Japanese Breakfast Light up the Triple Rock


In continued support of their summer release “Soft Sounds From Another Planet,” Japanese Breakfast quite literally brought a storm of excitement to the Twin Cities this past Monday.  I was among a handful of other people waiting for the doors under the awning of the Triple Rock, watching the intense lightning and thunder just before the doors opened for the show.  Once inside, there was a collective sigh of relief that turned what was once quiet anxiety into quiet anticipation in the small crowd that was present. 

The wait for the spirit of the beehive, the first band of the evening, seemed extremely dull in comparison to witnessing the storm outside.  Once the house music died down and the spirit of the beehive sauntered on stage, I turned around to see the Triple Rock sporting a full crowd.  

Indie rock outfit the spirit of the beehive was a band I have never heard of before, but upon watching and listening to their performance I could easily see how they were opening for Japanese Breakfast.  The band sonically started soft; a gentle energy outpoured from their first song and carried into the rest of their set.  At times, the bands onstage banter felt awkward and out of place, a complete opposite form their musical presence. 

Sandwiched in between the spirit of the beehive and Japanese Breakfast was the erratic and organized chaotic energy that outpoured from direct support Mannequin Pussy.  Going into the show, my expectation was that the bands that were playing would match the musical dynamic of Japanese Breakfast, and I was pleasantly surprised to watch a contrasting performance.  Mannequin Pussy, alternative rockers from Philadelphia, easily had the most physical energy of the night, their performance unpredictable from one moment to the next, which only added to the excitement of their performance.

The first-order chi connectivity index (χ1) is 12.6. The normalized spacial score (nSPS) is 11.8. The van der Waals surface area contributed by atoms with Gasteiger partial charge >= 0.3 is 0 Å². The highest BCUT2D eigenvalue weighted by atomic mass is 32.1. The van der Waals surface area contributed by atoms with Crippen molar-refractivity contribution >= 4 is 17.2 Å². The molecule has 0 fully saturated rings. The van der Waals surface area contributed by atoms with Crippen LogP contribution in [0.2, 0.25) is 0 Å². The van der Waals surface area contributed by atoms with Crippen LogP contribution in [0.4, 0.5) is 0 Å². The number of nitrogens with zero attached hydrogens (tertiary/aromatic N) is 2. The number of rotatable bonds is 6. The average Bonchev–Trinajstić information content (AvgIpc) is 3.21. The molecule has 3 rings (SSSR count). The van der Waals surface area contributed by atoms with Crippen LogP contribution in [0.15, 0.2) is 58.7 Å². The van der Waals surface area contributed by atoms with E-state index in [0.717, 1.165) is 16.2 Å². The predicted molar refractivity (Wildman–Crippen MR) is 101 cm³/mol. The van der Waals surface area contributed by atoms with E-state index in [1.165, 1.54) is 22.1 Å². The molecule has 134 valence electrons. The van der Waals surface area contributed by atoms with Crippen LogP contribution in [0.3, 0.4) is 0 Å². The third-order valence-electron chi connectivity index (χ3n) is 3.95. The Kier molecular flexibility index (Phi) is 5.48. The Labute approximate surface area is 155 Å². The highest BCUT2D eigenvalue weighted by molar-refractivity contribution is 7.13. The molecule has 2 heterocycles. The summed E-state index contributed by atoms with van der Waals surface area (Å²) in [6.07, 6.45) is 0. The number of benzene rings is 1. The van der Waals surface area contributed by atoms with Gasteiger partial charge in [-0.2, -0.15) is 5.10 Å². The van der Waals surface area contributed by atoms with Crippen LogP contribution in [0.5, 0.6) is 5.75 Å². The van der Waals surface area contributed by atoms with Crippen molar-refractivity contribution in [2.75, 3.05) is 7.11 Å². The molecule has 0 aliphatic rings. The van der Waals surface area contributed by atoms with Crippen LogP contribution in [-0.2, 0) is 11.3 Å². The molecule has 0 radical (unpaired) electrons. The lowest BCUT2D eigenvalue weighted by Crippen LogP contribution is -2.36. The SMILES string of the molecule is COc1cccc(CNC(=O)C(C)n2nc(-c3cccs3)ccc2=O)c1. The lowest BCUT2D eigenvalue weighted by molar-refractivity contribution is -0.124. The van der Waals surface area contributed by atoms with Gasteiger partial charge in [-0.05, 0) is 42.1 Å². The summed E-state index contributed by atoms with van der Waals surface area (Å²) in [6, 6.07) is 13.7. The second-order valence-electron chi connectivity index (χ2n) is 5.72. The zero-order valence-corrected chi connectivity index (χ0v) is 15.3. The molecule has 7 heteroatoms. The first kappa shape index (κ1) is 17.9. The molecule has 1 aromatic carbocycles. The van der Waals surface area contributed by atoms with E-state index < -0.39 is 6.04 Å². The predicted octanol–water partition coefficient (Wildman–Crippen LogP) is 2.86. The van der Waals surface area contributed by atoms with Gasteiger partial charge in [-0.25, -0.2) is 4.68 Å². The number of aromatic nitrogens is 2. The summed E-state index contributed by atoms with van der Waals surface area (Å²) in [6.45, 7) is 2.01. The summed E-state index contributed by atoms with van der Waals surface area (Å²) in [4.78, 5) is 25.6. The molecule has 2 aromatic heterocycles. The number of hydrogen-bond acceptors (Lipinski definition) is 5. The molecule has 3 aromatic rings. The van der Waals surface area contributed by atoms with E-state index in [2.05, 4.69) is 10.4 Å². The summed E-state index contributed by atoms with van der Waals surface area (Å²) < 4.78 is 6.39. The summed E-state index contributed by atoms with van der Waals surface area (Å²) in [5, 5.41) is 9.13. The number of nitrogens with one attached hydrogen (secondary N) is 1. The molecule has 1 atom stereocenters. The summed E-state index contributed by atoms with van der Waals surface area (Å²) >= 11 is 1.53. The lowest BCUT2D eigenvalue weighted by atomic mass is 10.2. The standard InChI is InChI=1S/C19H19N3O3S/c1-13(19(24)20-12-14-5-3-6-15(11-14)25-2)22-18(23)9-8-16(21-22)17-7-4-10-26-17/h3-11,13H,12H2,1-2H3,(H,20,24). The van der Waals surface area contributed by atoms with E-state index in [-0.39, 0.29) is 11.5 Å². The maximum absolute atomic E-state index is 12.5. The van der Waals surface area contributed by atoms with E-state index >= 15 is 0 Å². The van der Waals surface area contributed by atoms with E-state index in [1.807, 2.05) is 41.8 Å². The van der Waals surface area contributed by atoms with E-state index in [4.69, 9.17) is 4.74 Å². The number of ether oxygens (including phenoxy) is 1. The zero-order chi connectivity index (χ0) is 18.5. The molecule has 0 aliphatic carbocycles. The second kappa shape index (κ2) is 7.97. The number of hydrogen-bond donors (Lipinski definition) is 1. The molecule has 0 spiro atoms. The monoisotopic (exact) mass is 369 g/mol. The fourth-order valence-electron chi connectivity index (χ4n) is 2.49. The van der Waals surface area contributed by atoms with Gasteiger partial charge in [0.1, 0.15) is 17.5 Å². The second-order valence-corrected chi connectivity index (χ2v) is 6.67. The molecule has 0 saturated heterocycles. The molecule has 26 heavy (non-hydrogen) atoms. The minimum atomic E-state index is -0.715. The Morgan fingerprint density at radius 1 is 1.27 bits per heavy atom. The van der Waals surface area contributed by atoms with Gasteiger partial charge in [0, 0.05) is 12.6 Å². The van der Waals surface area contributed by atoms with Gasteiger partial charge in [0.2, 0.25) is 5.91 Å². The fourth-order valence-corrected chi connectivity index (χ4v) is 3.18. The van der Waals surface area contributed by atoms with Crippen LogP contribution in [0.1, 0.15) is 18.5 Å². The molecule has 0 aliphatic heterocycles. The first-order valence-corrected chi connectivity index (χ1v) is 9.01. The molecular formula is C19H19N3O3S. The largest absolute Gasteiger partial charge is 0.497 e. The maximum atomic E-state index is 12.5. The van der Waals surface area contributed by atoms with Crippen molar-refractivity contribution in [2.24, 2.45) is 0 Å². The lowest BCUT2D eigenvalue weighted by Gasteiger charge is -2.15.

The first time that I saw Japanese Breakfast was at a stripped down, solo performance at the intimate Middle East in Massachusetts.  After seeing that performance last winter, I can easily say I was more that excited to see a full band performance, to witness how that energy and dynamic changed with more players involved in creating a more rounded Japanese Breakfast sonic experience.  As soon as Michelle Zauner and company walked onstage around 10:45pm, the entire dynamic of the room changed; the once erratic intensity of Mannequin Pussy evolved into a quiet storm of emotive expression.  

One of the most exciting aspects of a live show to me is to be able to see musicians get lost in the art of their craft onstage, which is exactly what Japanese Breakfast did during their entire set.  After seeing Japanese Breakfast in a solo performance halfway across the country and as a full band experience, I can easily say I was able to walk away completely satisfied with the full band experience, as it exceeded my expectation.  Walking out of the Triple Rock at looking at the crowd around me, I could see that this was a shared experience, and one the crowd was ready to relive.